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12/3/2010
10:05 AM
Chris Murphy
Chris Murphy
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Global CIO: Insights From 3 Great CIOs: P&G, FedEx, HP

Each an IW Chief of the Year, they share insight on legacy tech, slow IT, and opportunities ahead.

I recently attended a panel discussion among FedEx CIO Rob Carter, Procter & Gamble CIO Filippo Passerini, and Hewlett-Packard CIO Randy Mott, at an HP event. That's three InformationWeek Chiefs of the Year--Mott (when he was with Wal-Mart) in 1997, Carter in 2005, and Passerini this year. Kinda like Crosby, Stills & Nash--the CIO version of the rock supergroup (sans the hangovers). Here's a sampling of their insights.

IT faces its "problem of the decade." That's how Carter describes legacy IT, which plagues pretty much every company at least 20 years old. It's the applications, infrastructure, architecture, even the organization amassed from acquisitions, as well as quick fixes, customizations, and constant new technology innovation. The hardest part of transforming that legacy IT is knowing where to start. "It looked like a Gordian knot," Carter says.

Transformation isn't a recipe. Each CIO's transformation approach was different. Mott did a massive application and data center consolidations. Passerini did sweeping outsourcing, to focus employees on innovation (see "Procter & Gamble CIO Filippo Passerini: 2010 Chief Of The Year").

Carter first tried an application consolidation, but FedEx's big problem wasn't a dozen different ERP or e-mail systems. It was a maze of custom-coded, industry-specific apps. So Fed Ex is using a services-based approach. The apps will remain but will call on common data sources for 24 core transportation-related services--say, providing an address. FedEx also built two data centers based on highly virtualized, x86 environments--a private cloud. No apps get into those new data centers until they run on this modern services architecture.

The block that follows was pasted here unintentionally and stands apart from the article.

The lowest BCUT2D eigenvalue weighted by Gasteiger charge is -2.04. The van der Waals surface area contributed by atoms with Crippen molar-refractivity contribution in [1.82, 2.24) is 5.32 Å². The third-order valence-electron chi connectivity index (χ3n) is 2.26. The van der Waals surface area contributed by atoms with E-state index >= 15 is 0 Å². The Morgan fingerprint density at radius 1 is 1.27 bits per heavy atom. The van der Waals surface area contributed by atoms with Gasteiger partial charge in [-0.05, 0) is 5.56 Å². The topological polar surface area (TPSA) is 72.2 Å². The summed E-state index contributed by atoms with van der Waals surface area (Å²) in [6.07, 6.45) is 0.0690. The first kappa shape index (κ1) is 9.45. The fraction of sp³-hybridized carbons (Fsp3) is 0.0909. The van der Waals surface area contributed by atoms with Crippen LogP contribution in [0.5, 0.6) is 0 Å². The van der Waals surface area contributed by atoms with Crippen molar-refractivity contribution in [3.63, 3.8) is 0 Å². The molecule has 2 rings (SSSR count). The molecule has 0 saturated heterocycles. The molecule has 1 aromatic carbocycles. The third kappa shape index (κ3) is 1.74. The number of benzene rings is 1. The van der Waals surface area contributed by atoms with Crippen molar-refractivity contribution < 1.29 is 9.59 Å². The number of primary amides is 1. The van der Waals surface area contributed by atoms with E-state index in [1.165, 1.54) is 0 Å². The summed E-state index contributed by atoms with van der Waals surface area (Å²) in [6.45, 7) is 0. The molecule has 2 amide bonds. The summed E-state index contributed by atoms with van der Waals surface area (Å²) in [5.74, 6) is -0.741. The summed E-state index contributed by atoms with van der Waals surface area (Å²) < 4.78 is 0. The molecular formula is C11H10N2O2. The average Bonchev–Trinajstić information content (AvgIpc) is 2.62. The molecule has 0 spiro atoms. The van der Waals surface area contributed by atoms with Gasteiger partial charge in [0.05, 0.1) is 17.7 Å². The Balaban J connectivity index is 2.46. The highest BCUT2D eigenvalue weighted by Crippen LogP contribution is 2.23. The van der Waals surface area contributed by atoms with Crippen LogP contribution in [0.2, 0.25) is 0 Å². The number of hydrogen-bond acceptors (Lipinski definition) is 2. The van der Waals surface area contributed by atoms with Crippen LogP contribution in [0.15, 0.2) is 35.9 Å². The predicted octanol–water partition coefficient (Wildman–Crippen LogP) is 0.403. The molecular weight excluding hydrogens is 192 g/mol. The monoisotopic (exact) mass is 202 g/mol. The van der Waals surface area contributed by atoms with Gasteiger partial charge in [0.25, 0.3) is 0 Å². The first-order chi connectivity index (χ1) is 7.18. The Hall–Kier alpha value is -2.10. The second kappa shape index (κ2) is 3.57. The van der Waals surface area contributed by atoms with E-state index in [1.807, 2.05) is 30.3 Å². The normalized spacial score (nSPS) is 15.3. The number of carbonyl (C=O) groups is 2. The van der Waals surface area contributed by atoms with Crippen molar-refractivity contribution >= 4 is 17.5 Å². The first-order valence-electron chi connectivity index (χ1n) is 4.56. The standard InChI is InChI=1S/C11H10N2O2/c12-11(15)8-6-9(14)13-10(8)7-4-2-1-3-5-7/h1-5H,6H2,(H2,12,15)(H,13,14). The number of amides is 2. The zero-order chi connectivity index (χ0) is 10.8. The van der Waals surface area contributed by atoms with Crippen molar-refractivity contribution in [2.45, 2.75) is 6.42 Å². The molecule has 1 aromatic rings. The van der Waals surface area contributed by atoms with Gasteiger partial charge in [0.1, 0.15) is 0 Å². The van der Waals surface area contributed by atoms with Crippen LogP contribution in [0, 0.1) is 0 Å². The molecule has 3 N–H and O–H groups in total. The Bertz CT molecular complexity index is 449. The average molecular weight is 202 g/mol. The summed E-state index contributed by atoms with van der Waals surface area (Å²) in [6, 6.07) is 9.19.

IT's too slow. Mott believes in doing fewer projects at a time, finishing each in a shorter time frame, and doing more total projects. He does so by staffing projects up--teams of 10 to 30 people instead of two to 10 people. With that approach, HP cut the typical project time frame from three years down to six months. Mott's not done--he's aiming for three months.

He gives two reasons for doing things that way. One, a company can absorb only so much change at a time. Two, people can't always predict what they'll need. Giving employees capability A spurs the need for capability B. "There's an innovation feedback loop that, with these long development cycles, IT constrains," Mott says.

Passerini's using IT to speed up P&G business functions. That means getting employees to use a new IT service as soon as possible, in prototype, then iterating revisions with them. "We believe the experience with a service makes all the difference," he says.

Don't hide the tech. Carter's a bit of a contrarian here. More than most CIOs, he insists on pushing business executives to understand technology--as he says, why it's "too slow and costs too much" to do things like new cross-business integrations and interfaces. Yes, put tech in a business context. But Carter thinks business unit execs must understand even deep concepts such as a services architecture. "The more we kept this stuff behind the scenes, the less real it was to the business," he says.

Avoid hand-wringing about IT's future. Never in his 30 years in IT, Carter says, has there been a chance to build IT infrastructure as "clean and cost effective" as the private cloud FedEx is building. Passerini makes the case that no one is better positioned than an IT pro to have an impact on the business. And Mott? His latest audacious goal is "improving the productivity of every person in HP every 30 days."

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